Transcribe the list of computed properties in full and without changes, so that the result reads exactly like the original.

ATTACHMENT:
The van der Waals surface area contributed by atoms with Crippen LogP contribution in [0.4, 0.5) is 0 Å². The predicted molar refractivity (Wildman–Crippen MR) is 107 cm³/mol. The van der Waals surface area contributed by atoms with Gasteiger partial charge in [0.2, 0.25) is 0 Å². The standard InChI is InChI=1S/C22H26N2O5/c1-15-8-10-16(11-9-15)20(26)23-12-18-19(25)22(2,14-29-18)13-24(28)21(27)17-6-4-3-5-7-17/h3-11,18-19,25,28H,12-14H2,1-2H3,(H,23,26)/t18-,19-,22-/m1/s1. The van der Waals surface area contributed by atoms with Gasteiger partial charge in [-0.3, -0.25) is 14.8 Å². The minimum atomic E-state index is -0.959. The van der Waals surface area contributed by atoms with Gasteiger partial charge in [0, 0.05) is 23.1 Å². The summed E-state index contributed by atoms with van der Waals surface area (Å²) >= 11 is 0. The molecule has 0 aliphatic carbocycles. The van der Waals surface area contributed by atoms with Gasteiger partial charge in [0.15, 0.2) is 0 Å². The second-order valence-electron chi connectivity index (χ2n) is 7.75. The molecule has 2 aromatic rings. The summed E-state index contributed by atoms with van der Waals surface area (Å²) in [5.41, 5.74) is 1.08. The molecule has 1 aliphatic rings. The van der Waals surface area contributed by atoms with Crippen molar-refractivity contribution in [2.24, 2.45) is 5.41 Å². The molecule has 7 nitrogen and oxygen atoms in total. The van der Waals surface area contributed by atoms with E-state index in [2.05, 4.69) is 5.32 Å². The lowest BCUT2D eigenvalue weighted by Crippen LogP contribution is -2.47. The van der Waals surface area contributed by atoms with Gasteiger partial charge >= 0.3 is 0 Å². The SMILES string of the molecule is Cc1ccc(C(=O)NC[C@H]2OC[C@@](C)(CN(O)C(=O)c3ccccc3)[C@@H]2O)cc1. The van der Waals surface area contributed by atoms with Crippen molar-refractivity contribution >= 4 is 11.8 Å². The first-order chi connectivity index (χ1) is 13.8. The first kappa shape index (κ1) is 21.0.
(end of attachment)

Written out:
The van der Waals surface area contributed by atoms with Crippen LogP contribution in [0.4, 0.5) is 0 Å². The predicted molar refractivity (Wildman–Crippen MR) is 107 cm³/mol. The van der Waals surface area contributed by atoms with Gasteiger partial charge in [0.2, 0.25) is 0 Å². The standard InChI is InChI=1S/C22H26N2O5/c1-15-8-10-16(11-9-15)20(26)23-12-18-19(25)22(2,14-29-18)13-24(28)21(27)17-6-4-3-5-7-17/h3-11,18-19,25,28H,12-14H2,1-2H3,(H,23,26)/t18-,19-,22-/m1/s1. The van der Waals surface area contributed by atoms with Gasteiger partial charge in [-0.3, -0.25) is 14.8 Å². The minimum atomic E-state index is -0.959. The van der Waals surface area contributed by atoms with Gasteiger partial charge in [0, 0.05) is 23.1 Å². The summed E-state index contributed by atoms with van der Waals surface area (Å²) >= 11 is 0. The molecule has 0 aliphatic carbocycles. The van der Waals surface area contributed by atoms with Gasteiger partial charge in [0.15, 0.2) is 0 Å². The second-order valence-electron chi connectivity index (χ2n) is 7.75. The molecule has 2 aromatic rings. The summed E-state index contributed by atoms with van der Waals surface area (Å²) in [5.41, 5.74) is 1.08. The molecule has 1 aliphatic rings. The van der Waals surface area contributed by atoms with Crippen molar-refractivity contribution in [2.24, 2.45) is 5.41 Å². The molecule has 7 nitrogen and oxygen atoms in total. The van der Waals surface area contributed by atoms with E-state index in [2.05, 4.69) is 5.32 Å². The lowest BCUT2D eigenvalue weighted by Crippen LogP contribution is -2.47. The van der Waals surface area contributed by atoms with Gasteiger partial charge >= 0.3 is 0 Å². The SMILES string of the molecule is Cc1ccc(C(=O)NC[C@H]2OC[C@@](C)(CN(O)C(=O)c3ccccc3)[C@@H]2O)cc1. The van der Waals surface area contributed by atoms with Crippen molar-refractivity contribution >= 4 is 11.8 Å². The first-order chi connectivity index (χ1) is 13.8. The first kappa shape index (κ1) is 21.0.